Don Howe (footballer, born 1917)

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Don Howe
Personal information
Full name Donald Howe
Date of birth 26 November 1917
Place of birth Outwood
Date of death 1978 (aged 60–61)
Senior career*
Years Team Apps (Gls)
1936–1952 Bolton Wanderers 286 (35)
* Senior club appearances and goals counted for the domestic league only.
† Appearances (Goals).

Donald "Don" Howe (26 November 1917 – 1978) was an English association (soccer) footballer of the 1930s, '40s and '50s for Bolton Wanderers (captain), he made his league début against Liverpool in October 1936, as a child he attended Stanley St. Peter's School in Stanley, West Yorkshire.

Over the next few years he played in every position for Bolton Wanderers except centre-forward. In the 1938–39 season Howe scored nine goals.

At the outset of World War II, of the 35 players on the staff of Bolton Wanderers, 32 joined the armed services, a total of 17 players, including; Ernie Forrest, Albert Geldard, Harry Goslin, Stan Hanson, Don Howe, Jack Hurst, Billy Ithell, Jackie Roberts, Tommy Sinclair, Raymond Westwood, and Danny Winter, joined the 53rd (Bolton) Field Regiment.

Following the German invasion of France on 10 May 1940, the 53rd (Bolton) Field Regiment was sent to help the French but came under attack from the advancing Panzer divisions, and Don Howe was lucky to make it back to the French port of Dunkirk where he was rescued by a British ship.

The 53rd (Bolton) Field Regiment spent the rest of 1940 and the whole of 1941 at various army camps around Britain, they spent their time building coastal defence constructions, manning anti-aircraft batteries and patrolling potential enemy landing sites all along the East Anglia coastline, variously stationed at Beccles, Nacton, and Holt.[1] This enabled them to play the occasional match for Bolton Wanderers in the North-East League. The team that year included; Jack Atkinson, Ernie Forrest, Stan Hanson, Don Howe, Harry Hubbick, George Hunt, Jack Hurst, Billy Ithell, Danny Winter, Albert Geldard, Jackie Roberts, Walter Sidebottom, Tommy Sinclair, and Raymond Westwood.

After spending time in Baghdad, the 53rd (Bolton) Field Regiment moved to Kirkuk on 8 January 1943. They were eventually relocated to Kifri which was to become their main base for the next five months. While there Ernie Forrest, Harry Goslin, Stan Hanson, and Don Howe, played for the British Army against the Polish Army in Baghdad. Howe scored one of the goals in the 4–2 victory. At the end of November 1943, Howe was wounded and evacuated to a dressing station.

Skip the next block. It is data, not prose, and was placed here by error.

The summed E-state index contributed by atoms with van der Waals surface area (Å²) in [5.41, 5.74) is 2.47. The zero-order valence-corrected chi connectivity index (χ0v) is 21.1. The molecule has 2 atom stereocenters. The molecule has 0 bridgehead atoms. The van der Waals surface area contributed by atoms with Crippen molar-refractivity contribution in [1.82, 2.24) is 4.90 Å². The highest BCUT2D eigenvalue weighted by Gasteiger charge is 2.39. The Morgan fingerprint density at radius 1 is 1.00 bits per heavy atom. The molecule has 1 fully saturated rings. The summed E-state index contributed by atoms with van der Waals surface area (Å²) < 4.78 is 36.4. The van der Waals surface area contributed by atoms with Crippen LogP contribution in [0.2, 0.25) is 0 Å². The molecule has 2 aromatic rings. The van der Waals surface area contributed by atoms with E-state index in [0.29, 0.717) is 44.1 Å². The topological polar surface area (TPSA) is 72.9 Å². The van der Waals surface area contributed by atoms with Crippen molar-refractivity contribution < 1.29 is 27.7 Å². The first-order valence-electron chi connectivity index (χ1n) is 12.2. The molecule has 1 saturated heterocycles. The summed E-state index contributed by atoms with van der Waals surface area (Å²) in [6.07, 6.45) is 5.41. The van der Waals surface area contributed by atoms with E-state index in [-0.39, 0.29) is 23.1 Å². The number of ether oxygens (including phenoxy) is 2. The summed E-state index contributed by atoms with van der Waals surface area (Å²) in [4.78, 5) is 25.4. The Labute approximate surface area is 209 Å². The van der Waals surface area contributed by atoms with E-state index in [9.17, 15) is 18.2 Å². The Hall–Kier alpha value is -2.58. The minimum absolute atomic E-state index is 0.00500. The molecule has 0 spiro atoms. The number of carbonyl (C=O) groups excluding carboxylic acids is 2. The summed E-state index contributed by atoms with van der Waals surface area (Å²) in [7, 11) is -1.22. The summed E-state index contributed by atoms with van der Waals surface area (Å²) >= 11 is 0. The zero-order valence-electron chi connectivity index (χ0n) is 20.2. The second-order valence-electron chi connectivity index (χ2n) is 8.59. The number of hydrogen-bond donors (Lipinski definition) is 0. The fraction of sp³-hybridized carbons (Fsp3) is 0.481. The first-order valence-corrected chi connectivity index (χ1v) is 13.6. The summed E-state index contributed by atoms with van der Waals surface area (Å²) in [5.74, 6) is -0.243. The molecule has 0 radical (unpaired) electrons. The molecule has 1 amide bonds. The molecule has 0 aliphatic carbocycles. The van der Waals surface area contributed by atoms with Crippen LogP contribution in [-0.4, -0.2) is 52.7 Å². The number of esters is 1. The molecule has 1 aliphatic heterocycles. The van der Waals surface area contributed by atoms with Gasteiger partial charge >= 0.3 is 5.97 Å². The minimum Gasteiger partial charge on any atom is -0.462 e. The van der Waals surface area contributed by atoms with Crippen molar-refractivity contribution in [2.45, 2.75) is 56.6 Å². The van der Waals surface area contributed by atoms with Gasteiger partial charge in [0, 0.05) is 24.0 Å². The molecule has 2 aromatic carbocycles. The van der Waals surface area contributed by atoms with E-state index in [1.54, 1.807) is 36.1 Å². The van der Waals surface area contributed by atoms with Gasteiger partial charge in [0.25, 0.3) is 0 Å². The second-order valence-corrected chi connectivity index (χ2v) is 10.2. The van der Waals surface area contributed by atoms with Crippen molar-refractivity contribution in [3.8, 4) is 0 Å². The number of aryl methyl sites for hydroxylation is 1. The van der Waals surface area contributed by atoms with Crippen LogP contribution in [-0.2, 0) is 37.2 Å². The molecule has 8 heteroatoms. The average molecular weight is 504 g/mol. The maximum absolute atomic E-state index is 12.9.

After World War II Howe returned to Bolton Wanderers and played the majority of his matches at Wing half, he also replaced the deceased Harry Goslin as captain of Bolton Wanderers, and was ever-present in the 1950–51 season.

Don Howe retired from football at the end of the 1951–52 season, he briefly worked as a coach for Bolton Wanderers before finding employment at a Bolton paper merchants.[2]

Genealogical information[edit]

Don Howe's father Henry Howe's marriage to Emma Harrison was registered during April→June 1914 in Wakefield district, Henry Howe was an under manager at Newmarket Colliery. As a child, Don Howe lived at Bottomboat, near Stanley, and had a brother; Joseph V. Howe (birth registered during January→March 1915 in Wakefield district, Marriage (to Elsie Newton) registered during April→June 1941 in Lower Agbrigg district, Death registered during October→December 1962 in Wakefield district (aged 47)), and a sister; Jennie Howe (birth registered during October→December 1921 in Wakefield district, Marriage (to John M. Mackenzie) registered during July→September 1945 in Lower Agbrigg district). Donald Howe's marriage to Margaret Booth was registered during October→December 1939 in Bolton district.[3]


  1. ^ Tim Purcell, & Mike Gething (31 October 1996). Wartime Wanderers: A Football Team at War . Mainstream Publishing. ISBN 1851589139
  2. ^ "Don Howe, Local Football Hero at". 31 December 2011. Retrieved 1 January 2012. 
  3. ^ "Marriage details at". 31 December 2011. Retrieved 1 January 2012. 

External links[edit]